• significant distress or impairment in functioning caused by the hoarding (for all family members as well).
  • And from the Obsessive Compulsive Foundation website:

    Living spaces sufficiently cluttered so as to preclude activities for which those spaces were originally designed. Obviously, with many items coming into the home and very few going out, the clutter will accumulate. It does not take long for the clutter to spread onto the floors, counter tops, hallways, stairwells, garage, and cars. Beds become so cluttered that there is no room to sleep. Chairs become buried under clutter, so there is nowhere to sit. Kitchen counters become so cluttered that food cannot be prepared. For many hoarders, it gets to a point where there might be only a narrow pathway that connects each room, and the rest of the house is piled several feet high with clutter. It becomes impossible to use many areas of the house for their original purpose.

    So you can see how difficult it is to maintain normal housekeeping practices in that environment. My mother wasn’t a slob and we didn’t live in abject squalor, but there was no such thing as a regular routine and I’ve developed a fear of housework that extends beyond vacuuming, sweeping, basic laundry, some ironing and dish washing.

    Mopping? Toilet scrubbing? Shower and bath cleaning? Gag me!

    Counter-tops, stove-tops, dust bunnies, the depths of the refrigerator…. and clutter, clutter, clutter! The list of things I avoid cleaning as long as possible is nearly endless.

    But above all, I’m most deficient in home cooking. Or any kind of cooking.

    I plan to master all of these skills in the coming year.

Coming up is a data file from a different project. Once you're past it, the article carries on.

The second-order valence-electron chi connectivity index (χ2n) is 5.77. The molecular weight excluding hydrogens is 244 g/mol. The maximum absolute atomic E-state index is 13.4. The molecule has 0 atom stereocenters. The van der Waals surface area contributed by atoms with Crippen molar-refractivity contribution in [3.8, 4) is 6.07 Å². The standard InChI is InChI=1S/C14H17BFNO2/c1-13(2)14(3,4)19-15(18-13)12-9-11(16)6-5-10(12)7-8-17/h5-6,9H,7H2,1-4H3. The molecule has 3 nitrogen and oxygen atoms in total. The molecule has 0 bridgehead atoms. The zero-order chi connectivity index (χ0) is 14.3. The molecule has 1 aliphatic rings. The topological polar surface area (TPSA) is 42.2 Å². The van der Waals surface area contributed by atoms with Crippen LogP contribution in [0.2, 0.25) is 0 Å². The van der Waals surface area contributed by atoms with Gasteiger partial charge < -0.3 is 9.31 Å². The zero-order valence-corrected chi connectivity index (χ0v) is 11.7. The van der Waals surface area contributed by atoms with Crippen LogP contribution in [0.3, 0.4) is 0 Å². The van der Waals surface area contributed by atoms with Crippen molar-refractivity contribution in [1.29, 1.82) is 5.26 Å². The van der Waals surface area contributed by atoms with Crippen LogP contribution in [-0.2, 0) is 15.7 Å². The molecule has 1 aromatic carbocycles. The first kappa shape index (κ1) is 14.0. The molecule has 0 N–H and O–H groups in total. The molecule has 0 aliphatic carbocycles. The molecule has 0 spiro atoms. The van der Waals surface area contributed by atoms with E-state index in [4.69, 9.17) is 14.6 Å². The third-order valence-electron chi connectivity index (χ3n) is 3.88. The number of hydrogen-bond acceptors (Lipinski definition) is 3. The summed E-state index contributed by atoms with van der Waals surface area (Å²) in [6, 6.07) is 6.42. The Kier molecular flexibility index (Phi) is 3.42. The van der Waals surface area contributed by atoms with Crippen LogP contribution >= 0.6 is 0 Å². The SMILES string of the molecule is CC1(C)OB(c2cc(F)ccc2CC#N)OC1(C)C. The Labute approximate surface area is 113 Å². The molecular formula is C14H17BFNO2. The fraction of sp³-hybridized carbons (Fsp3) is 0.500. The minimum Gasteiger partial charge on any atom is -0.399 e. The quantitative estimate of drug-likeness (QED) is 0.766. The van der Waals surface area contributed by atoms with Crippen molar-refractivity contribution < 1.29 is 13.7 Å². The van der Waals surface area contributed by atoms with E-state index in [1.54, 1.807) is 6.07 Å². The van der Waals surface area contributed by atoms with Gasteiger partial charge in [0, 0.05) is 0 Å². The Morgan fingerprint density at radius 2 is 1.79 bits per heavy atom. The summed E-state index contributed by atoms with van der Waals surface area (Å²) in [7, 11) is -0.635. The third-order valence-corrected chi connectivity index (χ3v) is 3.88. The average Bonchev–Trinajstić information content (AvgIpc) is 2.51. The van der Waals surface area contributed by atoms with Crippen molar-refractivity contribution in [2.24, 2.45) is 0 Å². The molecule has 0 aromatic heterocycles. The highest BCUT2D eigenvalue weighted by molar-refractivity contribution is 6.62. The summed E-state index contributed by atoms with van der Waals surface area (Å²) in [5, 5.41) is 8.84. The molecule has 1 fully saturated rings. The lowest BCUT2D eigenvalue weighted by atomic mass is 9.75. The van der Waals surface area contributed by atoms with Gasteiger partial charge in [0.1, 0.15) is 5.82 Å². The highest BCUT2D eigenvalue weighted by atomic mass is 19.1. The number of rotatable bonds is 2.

Enter The Homemaker’s Mentor. Here, Mrs. Martha Greene and Mrs. Rebekah Wilson, who are both homemakers, mothers, and authors, offer cheap and “helpful lessons to inspire you and expand your homemaking skills.” I could kiss them!

    Unfortunately, my purse strings are a little too tight to pay even the small amount that they charge for something that I can get for free. They do, however, offer some free sample lessons, such as how to bake the perfect pie and laundry, so I’ll update you on how I like those when I read through and try them.

    And check out their Curricula for 2008:

  • Deep Cleaning the Master Bedroom
  • Sew Simple Curtains
  • Growing an Indoor Herb Garden
  • Children’s Clothing – Storage & Solutions
  • Dried Beans & More Beans! 
  • Sew an Apron
  • Family Home Cooked Meals
  • Well Stocked Medicine Cabinet
  • Crocheted Lace Edgings
  • Canning Blackberry Jam
  • A Sparkling Kitchen – Part One and Two
  • Really GOOD Home-Canned Pickles!
  • Long Term Food Storage & Emergency Preparedness
  • Pantry Principles – Organizing and Stocking
  • Sweet Dreams! ~ Homemade Pillowcases
  • Perfect PIES!
  • Laundry Part One
    Laundry Part Two
  • My kitchen – A Restaurant?
  • Apples~Apples and How to Use them All
  • Gingham Embroidery
  • Sew Simple Skirts for Mommies & Girls
  • Making a Memory Quilt
  • In a Stew! A Hearty Farm-House Meal
  • Rebekah’s Revolving Chore Chart for Children
  • Mother’s Master List of Home Duties
  • Lot’s of fun stuff there.

    See! I told you this learning to keep a house business would be fun!

    Day One

    I’m staging an intervention for myself. I’ve just turned 30 and I’m still so domestically challenged that I often just give up. I’m one of those leave it for weeks until the in-laws are coming types of people.

    And I don’t want to be like this anymore.

    Who isn’t happier when she has a clean, fresh home?

    My husband and I don’t own a home yet and we don’t yet have children. We plan to change both of those things within the next 5 years. I’m lucky to have a husband who enjoys cooking – when I’m trying my darnedest to learn to enjoy it. I want to give back to my family.

    And one more thing: I am the child of a compulsive hoarder. You may have seen the episodes about this phenomenon on Oprah. It’s just as bad as it looks. Thus, I have my work cut out for me!

    I want to learn to keep my house clean, fresh, inviting, and cozy.

    I’m 30 years old and I vow to change my domestic ways.

    It is obvious to me that if I can do this anyone can!

    So join me on my journey. Offer me encouragement. Ask me to post photos of my house so that I am accountable. Learn from my mistakes and share your best tips with me.

    As I turn over a new leaf, I vow to make journey more fun than chore – if that is even possible!